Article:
The Wrestling Guy on the The Era of the Heel

As mentioned in last nights ECW Report, the WWE is undergoing a renaissance of top heels. Not since the late 1980s in the WWF has any company had anywhere near this depth and strength at the top of the card in the heel locker-room. In the late 80s, this talent increase wasn’t really a surprise, as the late 80s saw the unification of the majority of the territories into two major companies (WWF and NWA/WCW), but now, there’s no easy explanation for where this talent explosion is coming from. Let’s look at the late 1980s first to see how this amazing heel grouping came to be.

The WWF had four top card slimy heels in the late 80s and one absolute monster heel who stood above all the rest. Ted Dibiase was the slimy heel who corrupted people and tried to buy what he could. He was consistently atop the card, working face legends like Hulk Hogan, Randy Savage and Dusty Rhodes, cutting classic promos and putting on amazing matches, even in the limited, cartoony WWF. As he said in his top notch (and free) 57Talk.com shoot, he had a character outside the ring, but added a realism in the ring that took the act to a different level.

Right there with Dibiase as top heel was Randy Savage. Everyone already knows about Savage’s first WWF Title win, the mega-powers, and their epic breakup, but Savage, as is often missed amid his insanity and later shenanigans, spent most of his WWF run as one of the best heels in the world. Cutting psychotic, jealous promos and attacking with shocking speed, Savage was arguably the first cool heel- almost too skilled to be hated. Luckily, he was such a prick to Elizabeth, fans managed to hate him in spite of themselves.

Another major heel of this era, one who rarely gets the proper credit, is Rick Rude. Rude drew amazing heat with his pretty-boy gimmick and it was made his primarily role in the company to make the Ultimate Warrior into the best wrestler he could be. Rude, somewhat surprisingly, succeeded at this, leading Warrior to at least two very different, but still excellent matches- no mean feat. Rude was an expert in the ring, much like the two before him, but perhaps all three fall short of the final top smaller heel of this era.

Curt Hennig came into the WWF around this time and became Mr. Perfect. An amazing athlete, Hennig was all over the card, from main events to the mid-card, putting on great matches with main event wrestlers, while making the mid-card seem more important. There is no overstating how amazing he was, with his over-bumping making even smaller faces seem heroic, yet still remaining credible enough to put anyone away with the perfect-plex.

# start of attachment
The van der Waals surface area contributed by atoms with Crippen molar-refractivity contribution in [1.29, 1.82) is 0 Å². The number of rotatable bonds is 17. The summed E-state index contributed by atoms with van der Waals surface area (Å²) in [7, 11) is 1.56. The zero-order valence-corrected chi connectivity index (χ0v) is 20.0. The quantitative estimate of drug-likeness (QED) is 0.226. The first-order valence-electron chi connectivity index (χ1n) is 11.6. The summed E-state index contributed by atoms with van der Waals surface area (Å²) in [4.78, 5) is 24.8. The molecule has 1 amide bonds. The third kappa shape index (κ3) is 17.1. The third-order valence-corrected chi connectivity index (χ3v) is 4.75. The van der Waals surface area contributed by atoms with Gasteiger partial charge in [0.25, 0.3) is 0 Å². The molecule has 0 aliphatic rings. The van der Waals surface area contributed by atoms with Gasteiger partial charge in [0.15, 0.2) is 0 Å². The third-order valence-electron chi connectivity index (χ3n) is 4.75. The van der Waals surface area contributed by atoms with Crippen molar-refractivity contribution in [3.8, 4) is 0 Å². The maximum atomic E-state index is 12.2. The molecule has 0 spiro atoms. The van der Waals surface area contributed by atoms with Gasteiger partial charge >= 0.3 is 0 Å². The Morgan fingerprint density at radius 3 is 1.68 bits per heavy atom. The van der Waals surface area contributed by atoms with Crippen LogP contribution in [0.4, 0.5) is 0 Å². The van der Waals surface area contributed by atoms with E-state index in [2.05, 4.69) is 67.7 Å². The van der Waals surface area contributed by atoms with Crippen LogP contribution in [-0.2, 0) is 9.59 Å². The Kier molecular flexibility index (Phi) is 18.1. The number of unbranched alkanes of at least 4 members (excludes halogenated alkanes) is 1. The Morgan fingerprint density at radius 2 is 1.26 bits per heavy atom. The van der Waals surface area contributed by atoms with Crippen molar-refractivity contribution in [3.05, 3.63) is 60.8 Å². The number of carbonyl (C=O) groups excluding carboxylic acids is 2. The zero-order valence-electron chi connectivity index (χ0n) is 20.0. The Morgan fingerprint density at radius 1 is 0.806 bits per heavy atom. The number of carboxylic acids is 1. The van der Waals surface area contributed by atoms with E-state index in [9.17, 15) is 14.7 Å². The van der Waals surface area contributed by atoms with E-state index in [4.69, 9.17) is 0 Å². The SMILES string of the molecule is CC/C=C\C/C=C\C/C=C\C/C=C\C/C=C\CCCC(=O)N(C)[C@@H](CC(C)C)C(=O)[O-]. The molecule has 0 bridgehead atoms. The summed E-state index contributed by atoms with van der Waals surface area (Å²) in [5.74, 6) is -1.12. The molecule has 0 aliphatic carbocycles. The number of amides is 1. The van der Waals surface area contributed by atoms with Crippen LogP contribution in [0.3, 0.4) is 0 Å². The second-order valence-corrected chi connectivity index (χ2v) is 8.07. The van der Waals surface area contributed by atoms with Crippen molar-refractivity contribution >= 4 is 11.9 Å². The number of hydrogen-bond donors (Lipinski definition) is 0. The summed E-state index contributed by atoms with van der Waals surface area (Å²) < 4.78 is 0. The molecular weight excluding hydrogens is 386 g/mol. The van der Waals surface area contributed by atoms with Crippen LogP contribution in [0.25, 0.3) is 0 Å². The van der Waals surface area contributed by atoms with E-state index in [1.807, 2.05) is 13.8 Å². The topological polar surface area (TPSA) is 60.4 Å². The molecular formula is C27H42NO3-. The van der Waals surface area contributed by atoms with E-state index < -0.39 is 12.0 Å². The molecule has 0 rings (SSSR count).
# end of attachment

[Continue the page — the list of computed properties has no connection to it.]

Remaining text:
To go with these heels was top monster, Andre the Giant. The former face wasn’t mobile, but didn’t need to be. Always a beloved physical specimen, Andre merely had to cheat in the smallest ways, with chokes and such for the crowd to vehemently hate him. He was so big and over, everything he did was credible. Known mostly for his Hulk Hogan feud, he was also memorable against Savage, Jake Roberts, the Warrior and Jim Duggan.

This era also saw two members of the Horsemen join the WWF and become a top heel tag team. Arn Anderson and Tully Blanchard became the Brainbusters. Everyone knew they were really Horsemen, but either way, they came in and dominated pretty effectively, even though they shared the spotlight with the other major heel team of that era, Demolition. Mr. Fuji’s Road Warriors knockoffs succeeded with great tag psychology, a tough guy attitude and copies amounts of salt and cane shots from Fuji. Both teams are so amazing that they’re still beloved today.

Finally, the undercard had jack of all trades, Bad News Brown. With his rough and tough attitude, he was able to create an issue with everyone. He was legitimately dangerous, so even the wrestlers were careful around him, which came across on camera as an air of invincibility. He isn’t the worker many of the others on this list are, but he was as over and as credible as anyone.

How can the heels of today match up with this amazing list? Let’s head over to Examiner to find out.

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